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Séminaire : Which visual and auditory cues are used in time-to-collision judgments?

October 30, 2015
Strasbourg - 2 rue Boussingault - salle des séminaires

Daniel OBERFELD (PhD TU Berlin, HDR U Mainz) fera une présentation de ses travaux de recherche le vendredi 30 Octobre 2015 à 10h30 dans la salle des séminaires, 4 rue Boussingault, au 1er étage. Le séminaire s'adresse à un public large et sera suivi d'une discussion autour des modèles (physiques et autres) qui visent à estimer les temps de collision. Les doctorants pourront faire valider une feuille de présence.

Titre : Which visual and auditory cues are used in time-to-collision judgments?

Équipe : MMB

Résumé : Judging when a moving object will arrive at a designated position in space is crucial in traffic and in sports. Previous studies of time-to-collision (TTC) estimates focused on the effectiveness of visual TTC information (e.g., visual "tau" provided by the optical expansion pattern, disparity). Fewer studies measured the integration of auditory and visual TTC information. The latter studies did not systematically investigate the use of "heuristic" cues such as final optical size, and in general did not provide compelling information about the relative weighting of different auditory and visual cues. I will present a study in which participants judged the TTC of an approaching object presented in the visual or auditory modality, or both concurrently. A psychophysical reverse correlation approach was used to estimate the influence of auditory and visual cues on TTC estimates. Experiment 1 presented simple lab-type stimuli. Multiple regression analyses showed that TTC estimates were based on both auditory and visual information, and that visual information was weighted more heavily. In the auditory modality, the TTC estimates were more strongly influenced by the final sound pressure level than by the actual auditory TTC. Thus, we found an analogy of the well-documented effect of final optical size on visual TTC estimates. In experiment 2, we presented a higher fidelity visual simulation showing an urban street scenario, combined with a comparably simple auditory simulation of an approaching vehicle. The data confirmed the use of heuristic cues in both the auditory and the visual domain. In the audio-visual condition, the estimates were dominated by visual cues, most likely due to the higher fidelity of the visual compared to the auditory simulation. I will discuss research perspectives and potential implications for traffic safety.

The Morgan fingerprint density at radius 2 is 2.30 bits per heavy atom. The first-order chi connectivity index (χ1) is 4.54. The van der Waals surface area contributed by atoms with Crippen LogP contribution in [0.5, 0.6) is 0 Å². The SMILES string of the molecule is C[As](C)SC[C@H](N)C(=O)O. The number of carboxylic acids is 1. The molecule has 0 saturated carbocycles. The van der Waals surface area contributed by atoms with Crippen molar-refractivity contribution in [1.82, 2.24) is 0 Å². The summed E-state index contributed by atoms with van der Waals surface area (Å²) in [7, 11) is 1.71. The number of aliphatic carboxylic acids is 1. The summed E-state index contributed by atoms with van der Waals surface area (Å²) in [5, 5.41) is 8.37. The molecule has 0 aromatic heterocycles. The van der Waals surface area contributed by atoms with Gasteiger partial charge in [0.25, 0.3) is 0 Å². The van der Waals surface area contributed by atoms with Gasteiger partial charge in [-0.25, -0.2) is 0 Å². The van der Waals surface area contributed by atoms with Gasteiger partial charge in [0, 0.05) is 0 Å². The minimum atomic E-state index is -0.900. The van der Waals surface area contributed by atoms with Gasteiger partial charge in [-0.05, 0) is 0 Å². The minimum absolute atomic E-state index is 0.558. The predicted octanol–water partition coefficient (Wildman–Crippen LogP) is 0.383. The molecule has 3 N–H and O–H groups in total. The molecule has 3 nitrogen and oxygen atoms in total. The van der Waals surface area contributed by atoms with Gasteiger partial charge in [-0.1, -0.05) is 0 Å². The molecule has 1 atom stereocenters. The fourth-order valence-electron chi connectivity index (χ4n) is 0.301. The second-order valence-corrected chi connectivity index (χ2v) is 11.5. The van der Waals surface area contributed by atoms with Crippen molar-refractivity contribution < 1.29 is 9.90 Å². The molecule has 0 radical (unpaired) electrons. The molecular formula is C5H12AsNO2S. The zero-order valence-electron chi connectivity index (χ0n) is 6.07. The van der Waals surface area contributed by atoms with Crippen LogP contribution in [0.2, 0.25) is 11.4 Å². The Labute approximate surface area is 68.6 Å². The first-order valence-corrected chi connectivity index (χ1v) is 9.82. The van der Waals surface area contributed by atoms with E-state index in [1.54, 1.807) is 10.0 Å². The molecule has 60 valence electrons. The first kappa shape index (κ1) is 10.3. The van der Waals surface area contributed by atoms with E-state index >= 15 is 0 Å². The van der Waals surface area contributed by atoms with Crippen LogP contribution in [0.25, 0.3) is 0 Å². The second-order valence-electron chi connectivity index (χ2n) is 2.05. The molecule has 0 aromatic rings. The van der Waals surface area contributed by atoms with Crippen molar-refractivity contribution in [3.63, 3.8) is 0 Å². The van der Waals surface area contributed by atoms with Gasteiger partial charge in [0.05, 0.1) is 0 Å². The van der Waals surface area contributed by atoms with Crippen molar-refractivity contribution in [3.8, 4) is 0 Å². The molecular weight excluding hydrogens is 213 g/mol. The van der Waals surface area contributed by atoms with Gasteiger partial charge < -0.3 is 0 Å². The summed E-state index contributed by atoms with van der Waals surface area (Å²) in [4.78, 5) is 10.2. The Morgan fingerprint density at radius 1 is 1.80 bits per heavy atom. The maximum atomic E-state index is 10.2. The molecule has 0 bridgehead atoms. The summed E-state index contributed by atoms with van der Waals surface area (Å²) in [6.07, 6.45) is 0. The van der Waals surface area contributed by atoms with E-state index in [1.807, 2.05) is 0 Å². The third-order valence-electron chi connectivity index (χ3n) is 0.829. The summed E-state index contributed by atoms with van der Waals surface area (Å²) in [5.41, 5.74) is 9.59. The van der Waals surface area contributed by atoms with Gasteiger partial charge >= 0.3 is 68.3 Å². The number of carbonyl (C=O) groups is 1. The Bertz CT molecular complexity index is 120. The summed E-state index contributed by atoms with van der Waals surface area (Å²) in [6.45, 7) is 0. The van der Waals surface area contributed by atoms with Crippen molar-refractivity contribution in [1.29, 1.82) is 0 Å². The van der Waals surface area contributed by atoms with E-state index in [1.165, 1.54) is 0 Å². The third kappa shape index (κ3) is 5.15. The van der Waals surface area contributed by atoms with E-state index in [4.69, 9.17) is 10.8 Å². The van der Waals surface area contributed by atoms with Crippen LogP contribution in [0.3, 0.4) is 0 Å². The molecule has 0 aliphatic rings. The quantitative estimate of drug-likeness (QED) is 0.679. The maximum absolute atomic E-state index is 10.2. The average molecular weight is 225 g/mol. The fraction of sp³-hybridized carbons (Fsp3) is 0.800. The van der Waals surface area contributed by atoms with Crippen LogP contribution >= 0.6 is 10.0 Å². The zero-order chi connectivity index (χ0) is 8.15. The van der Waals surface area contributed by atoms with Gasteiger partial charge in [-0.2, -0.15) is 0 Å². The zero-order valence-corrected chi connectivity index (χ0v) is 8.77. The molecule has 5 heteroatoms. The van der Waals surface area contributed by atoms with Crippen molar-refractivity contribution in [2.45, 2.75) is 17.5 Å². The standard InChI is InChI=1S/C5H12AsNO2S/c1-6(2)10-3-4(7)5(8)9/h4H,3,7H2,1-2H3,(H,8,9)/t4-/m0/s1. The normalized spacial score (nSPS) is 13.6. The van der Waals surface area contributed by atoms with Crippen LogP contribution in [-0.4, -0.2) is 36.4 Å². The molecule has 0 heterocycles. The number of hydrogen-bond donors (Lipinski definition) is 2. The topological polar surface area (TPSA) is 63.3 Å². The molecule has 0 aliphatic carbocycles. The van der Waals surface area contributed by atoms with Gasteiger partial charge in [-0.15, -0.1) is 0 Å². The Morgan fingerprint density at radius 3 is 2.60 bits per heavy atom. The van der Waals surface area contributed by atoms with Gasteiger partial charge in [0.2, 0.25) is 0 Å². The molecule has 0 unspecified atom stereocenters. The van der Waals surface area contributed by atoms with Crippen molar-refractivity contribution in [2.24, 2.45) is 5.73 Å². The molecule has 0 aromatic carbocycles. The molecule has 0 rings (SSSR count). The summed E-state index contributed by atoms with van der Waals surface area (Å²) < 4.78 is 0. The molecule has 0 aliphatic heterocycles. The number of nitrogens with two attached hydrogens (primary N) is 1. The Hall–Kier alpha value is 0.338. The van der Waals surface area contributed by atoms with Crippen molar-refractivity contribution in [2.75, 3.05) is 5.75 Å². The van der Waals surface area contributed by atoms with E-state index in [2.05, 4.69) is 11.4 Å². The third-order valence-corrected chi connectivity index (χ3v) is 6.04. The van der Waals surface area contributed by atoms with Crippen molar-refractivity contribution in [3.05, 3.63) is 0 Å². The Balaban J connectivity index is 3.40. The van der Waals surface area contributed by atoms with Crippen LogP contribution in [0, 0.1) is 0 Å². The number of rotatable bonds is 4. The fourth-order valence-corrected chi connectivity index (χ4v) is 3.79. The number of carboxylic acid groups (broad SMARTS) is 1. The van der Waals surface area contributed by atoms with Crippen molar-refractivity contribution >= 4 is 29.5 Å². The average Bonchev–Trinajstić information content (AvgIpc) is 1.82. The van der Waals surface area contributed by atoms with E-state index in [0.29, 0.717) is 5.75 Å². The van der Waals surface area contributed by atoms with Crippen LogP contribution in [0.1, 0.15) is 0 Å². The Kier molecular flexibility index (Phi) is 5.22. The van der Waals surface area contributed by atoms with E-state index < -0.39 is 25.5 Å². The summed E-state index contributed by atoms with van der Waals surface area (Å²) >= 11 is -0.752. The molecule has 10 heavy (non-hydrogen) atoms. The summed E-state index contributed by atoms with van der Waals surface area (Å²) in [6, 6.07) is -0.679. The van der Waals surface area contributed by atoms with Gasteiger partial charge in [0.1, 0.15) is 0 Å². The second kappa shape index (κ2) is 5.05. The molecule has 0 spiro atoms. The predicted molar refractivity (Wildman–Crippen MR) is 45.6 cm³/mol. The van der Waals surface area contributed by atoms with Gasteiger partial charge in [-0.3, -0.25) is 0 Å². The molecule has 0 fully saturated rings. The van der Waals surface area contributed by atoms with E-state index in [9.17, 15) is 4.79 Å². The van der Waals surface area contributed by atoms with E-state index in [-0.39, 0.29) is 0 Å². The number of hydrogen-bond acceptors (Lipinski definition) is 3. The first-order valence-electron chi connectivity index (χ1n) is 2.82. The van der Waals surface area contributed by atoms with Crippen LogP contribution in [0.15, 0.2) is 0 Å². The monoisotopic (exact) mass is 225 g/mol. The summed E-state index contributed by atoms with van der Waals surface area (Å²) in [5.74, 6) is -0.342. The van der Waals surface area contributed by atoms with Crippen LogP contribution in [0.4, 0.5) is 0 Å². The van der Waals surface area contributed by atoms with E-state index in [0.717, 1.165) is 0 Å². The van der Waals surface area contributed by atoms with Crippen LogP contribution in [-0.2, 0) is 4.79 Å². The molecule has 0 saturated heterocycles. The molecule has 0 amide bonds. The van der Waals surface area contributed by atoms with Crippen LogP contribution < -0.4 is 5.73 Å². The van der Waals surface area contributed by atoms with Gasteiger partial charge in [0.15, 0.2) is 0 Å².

Bio : Daniel OBERFELD is Associate Professor of Psychology in the Department of Experimental Psychology at Johannes Gutenberg-Universität in Mainz, Germany. He completed his Ph.D. in Psychology at the Technische Universität Berlin in 2005, and his Habilitation in Psychology at the Johannes Gutenberg-Universität Mainz in 2011. His research topics comprise auditory, visual, and multimodal perception, emotion, and psychophysical methods and models

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